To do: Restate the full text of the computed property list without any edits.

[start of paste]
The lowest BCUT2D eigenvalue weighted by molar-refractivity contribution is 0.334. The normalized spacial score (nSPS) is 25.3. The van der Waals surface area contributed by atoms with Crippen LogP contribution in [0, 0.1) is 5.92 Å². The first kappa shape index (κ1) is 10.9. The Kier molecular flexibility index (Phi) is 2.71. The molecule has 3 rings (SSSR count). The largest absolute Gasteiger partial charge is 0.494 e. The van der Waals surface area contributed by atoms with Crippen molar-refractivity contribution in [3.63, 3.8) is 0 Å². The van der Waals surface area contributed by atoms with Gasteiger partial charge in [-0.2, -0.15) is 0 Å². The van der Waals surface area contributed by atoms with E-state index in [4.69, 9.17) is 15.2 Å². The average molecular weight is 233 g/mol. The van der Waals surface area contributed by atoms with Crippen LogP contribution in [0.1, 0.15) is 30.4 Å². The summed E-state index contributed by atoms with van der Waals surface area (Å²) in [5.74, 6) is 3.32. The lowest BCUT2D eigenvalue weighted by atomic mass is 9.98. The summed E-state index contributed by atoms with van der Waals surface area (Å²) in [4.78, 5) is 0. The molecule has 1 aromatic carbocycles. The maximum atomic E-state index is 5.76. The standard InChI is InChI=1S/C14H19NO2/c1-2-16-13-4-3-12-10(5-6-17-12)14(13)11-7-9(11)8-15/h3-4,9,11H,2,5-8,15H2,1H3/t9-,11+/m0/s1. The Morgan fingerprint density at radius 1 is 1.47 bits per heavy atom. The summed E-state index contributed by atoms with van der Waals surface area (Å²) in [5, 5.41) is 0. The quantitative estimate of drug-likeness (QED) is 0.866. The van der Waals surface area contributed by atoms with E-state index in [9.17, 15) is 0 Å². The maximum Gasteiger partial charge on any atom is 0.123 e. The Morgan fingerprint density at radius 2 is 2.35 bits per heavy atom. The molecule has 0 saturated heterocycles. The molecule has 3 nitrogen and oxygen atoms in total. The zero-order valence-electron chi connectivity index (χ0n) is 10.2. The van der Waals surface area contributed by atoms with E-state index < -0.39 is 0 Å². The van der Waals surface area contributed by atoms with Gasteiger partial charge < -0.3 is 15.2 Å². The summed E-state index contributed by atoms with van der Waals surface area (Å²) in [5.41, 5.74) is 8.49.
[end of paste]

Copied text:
The lowest BCUT2D eigenvalue weighted by molar-refractivity contribution is 0.334. The normalized spacial score (nSPS) is 25.3. The van der Waals surface area contributed by atoms with Crippen LogP contribution in [0, 0.1) is 5.92 Å². The first kappa shape index (κ1) is 10.9. The Kier molecular flexibility index (Phi) is 2.71. The molecule has 3 rings (SSSR count). The largest absolute Gasteiger partial charge is 0.494 e. The van der Waals surface area contributed by atoms with Crippen molar-refractivity contribution in [3.63, 3.8) is 0 Å². The van der Waals surface area contributed by atoms with Gasteiger partial charge in [-0.2, -0.15) is 0 Å². The van der Waals surface area contributed by atoms with E-state index in [4.69, 9.17) is 15.2 Å². The average molecular weight is 233 g/mol. The van der Waals surface area contributed by atoms with Crippen LogP contribution in [0.1, 0.15) is 30.4 Å². The summed E-state index contributed by atoms with van der Waals surface area (Å²) in [5.74, 6) is 3.32. The lowest BCUT2D eigenvalue weighted by atomic mass is 9.98. The summed E-state index contributed by atoms with van der Waals surface area (Å²) in [4.78, 5) is 0. The molecule has 1 aromatic carbocycles. The maximum atomic E-state index is 5.76. The standard InChI is InChI=1S/C14H19NO2/c1-2-16-13-4-3-12-10(5-6-17-12)14(13)11-7-9(11)8-15/h3-4,9,11H,2,5-8,15H2,1H3/t9-,11+/m0/s1. The Morgan fingerprint density at radius 1 is 1.47 bits per heavy atom. The summed E-state index contributed by atoms with van der Waals surface area (Å²) in [5, 5.41) is 0. The quantitative estimate of drug-likeness (QED) is 0.866. The van der Waals surface area contributed by atoms with E-state index in [9.17, 15) is 0 Å². The maximum Gasteiger partial charge on any atom is 0.123 e. The Morgan fingerprint density at radius 2 is 2.35 bits per heavy atom. The molecule has 0 saturated heterocycles. The molecule has 3 nitrogen and oxygen atoms in total. The zero-order valence-electron chi connectivity index (χ0n) is 10.2. The van der Waals surface area contributed by atoms with E-state index < -0.39 is 0 Å². The van der Waals surface area contributed by atoms with Gasteiger partial charge < -0.3 is 15.2 Å². The summed E-state index contributed by atoms with van der Waals surface area (Å²) in [5.41, 5.74) is 8.49.